The first time it happened, my daughter Tammie picked up her phone and called me. She exclaimed, “Mom, snow-shovel fairies exist! One shoveled my sidewalk today.”
Tickled that someone had helped Tammie with a job that is very difficult for her, I excitedly questioned, “Who was it? A neighbor? Someone from your church?”
Like an astonished child on Christmas morning, Tammie answered with a voice filled with amazement, “I don’t know. The sidewalk needed shoveling when I got up. By the time I ate breakfast and dressed in winter clothing, I found the sidewalk shoveled clean!”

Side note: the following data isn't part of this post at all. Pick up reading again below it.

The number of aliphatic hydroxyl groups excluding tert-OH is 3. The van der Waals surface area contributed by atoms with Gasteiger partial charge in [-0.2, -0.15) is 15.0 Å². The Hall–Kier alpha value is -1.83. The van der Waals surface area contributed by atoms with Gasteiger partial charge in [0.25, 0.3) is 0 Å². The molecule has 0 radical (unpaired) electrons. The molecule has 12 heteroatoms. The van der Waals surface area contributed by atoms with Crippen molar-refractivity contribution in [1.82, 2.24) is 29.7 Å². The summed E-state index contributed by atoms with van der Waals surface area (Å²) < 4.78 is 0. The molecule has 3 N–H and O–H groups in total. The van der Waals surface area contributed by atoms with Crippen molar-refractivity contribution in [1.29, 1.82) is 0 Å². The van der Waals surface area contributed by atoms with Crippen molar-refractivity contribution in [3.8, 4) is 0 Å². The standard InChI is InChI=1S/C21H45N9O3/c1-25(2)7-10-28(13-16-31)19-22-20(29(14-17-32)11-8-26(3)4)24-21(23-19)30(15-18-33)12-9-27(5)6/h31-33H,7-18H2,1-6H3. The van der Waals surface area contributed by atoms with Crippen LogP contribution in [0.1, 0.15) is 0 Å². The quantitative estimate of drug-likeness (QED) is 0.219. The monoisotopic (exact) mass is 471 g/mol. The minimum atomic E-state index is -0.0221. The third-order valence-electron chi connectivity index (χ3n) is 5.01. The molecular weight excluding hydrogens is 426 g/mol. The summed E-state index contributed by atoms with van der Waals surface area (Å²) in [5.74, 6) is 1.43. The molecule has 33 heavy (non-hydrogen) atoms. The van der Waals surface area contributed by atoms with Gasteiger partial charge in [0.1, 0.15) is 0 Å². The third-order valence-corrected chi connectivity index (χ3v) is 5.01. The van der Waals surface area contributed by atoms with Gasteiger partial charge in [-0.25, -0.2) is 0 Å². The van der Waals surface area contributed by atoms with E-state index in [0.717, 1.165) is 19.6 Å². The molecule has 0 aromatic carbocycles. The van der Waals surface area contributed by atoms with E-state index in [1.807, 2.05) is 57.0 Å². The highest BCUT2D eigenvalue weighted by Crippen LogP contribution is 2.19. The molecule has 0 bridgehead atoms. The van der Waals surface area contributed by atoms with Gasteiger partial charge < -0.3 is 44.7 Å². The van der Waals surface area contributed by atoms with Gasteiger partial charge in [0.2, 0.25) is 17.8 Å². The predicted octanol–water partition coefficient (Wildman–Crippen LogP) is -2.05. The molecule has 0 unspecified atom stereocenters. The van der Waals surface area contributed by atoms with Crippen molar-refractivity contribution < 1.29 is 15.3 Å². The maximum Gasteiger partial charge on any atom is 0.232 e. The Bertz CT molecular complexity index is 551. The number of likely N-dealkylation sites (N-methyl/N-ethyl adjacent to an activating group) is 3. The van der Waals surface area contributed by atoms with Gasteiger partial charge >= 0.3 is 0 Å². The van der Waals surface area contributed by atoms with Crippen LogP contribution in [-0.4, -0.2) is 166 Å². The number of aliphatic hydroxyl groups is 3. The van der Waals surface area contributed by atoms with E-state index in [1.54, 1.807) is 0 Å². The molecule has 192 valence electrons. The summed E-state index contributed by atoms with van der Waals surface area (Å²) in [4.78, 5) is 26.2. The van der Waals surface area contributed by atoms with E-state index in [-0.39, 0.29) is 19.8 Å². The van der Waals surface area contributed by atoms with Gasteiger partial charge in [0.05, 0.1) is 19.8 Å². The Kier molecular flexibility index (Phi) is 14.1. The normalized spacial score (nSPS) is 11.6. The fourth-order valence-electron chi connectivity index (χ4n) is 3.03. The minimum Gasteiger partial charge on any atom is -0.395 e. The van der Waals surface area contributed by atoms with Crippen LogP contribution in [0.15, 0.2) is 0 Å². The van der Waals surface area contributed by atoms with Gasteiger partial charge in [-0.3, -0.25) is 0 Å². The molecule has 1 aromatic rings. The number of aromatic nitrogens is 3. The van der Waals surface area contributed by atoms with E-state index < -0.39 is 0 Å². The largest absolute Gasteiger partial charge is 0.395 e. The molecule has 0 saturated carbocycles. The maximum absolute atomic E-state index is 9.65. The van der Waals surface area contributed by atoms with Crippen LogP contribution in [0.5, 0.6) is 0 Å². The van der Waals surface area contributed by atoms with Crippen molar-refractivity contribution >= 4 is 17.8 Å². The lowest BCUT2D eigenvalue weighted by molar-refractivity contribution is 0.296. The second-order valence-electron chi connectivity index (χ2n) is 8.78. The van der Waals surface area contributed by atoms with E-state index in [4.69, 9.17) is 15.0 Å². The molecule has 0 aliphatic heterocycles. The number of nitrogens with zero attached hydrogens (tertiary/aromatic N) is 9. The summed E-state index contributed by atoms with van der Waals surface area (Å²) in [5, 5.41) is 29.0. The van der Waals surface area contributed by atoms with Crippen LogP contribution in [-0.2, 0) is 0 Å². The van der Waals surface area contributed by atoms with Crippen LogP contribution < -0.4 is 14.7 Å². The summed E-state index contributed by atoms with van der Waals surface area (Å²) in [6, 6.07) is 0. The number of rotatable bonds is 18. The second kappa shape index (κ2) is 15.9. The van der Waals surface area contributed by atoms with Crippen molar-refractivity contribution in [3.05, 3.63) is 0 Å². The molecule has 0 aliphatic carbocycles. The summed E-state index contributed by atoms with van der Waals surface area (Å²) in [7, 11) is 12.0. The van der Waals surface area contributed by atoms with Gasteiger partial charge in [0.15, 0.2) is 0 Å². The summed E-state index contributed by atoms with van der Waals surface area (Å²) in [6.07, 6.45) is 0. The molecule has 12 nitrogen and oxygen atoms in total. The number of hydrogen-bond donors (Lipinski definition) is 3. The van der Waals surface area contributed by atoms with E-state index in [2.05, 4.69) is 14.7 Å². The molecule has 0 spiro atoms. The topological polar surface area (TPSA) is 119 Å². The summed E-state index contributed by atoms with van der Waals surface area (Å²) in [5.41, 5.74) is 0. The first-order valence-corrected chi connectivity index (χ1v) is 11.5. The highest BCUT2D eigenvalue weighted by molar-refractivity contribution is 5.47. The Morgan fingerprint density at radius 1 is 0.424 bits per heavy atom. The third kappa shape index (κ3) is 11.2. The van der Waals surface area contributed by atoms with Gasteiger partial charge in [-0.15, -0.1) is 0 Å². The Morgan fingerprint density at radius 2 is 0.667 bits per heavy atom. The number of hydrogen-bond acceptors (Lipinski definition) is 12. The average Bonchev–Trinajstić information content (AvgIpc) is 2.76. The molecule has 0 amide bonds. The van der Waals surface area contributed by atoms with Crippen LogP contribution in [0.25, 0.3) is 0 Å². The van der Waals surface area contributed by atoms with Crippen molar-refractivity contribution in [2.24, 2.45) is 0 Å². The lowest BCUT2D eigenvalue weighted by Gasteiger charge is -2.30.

My daughter Tammie was born with elbow length arms, intestinal problems, a blood disorder and poorly functioning knees. When she was two-years old, a doctor at the Mayo Clinic did surgery on both legs. Using disordered tissues and tendons, he constructed useable knee joints for her. Continue reading
Drenched with sweat, Arnie came into the kitchen to pour himself a glass of water. After drinking he said, “I found the place where the rats got into our back porch.”
I shuddered with revulsion. There had been always mice in our old farmhouse, but this summer I discovered badly chewed things in the back porch. My husband had informed me, “That’s the work of rats.” Not willing to accept such a horrible possibility, I set two mouse traps loaded with peanut butter. During the night they both totally disappeared.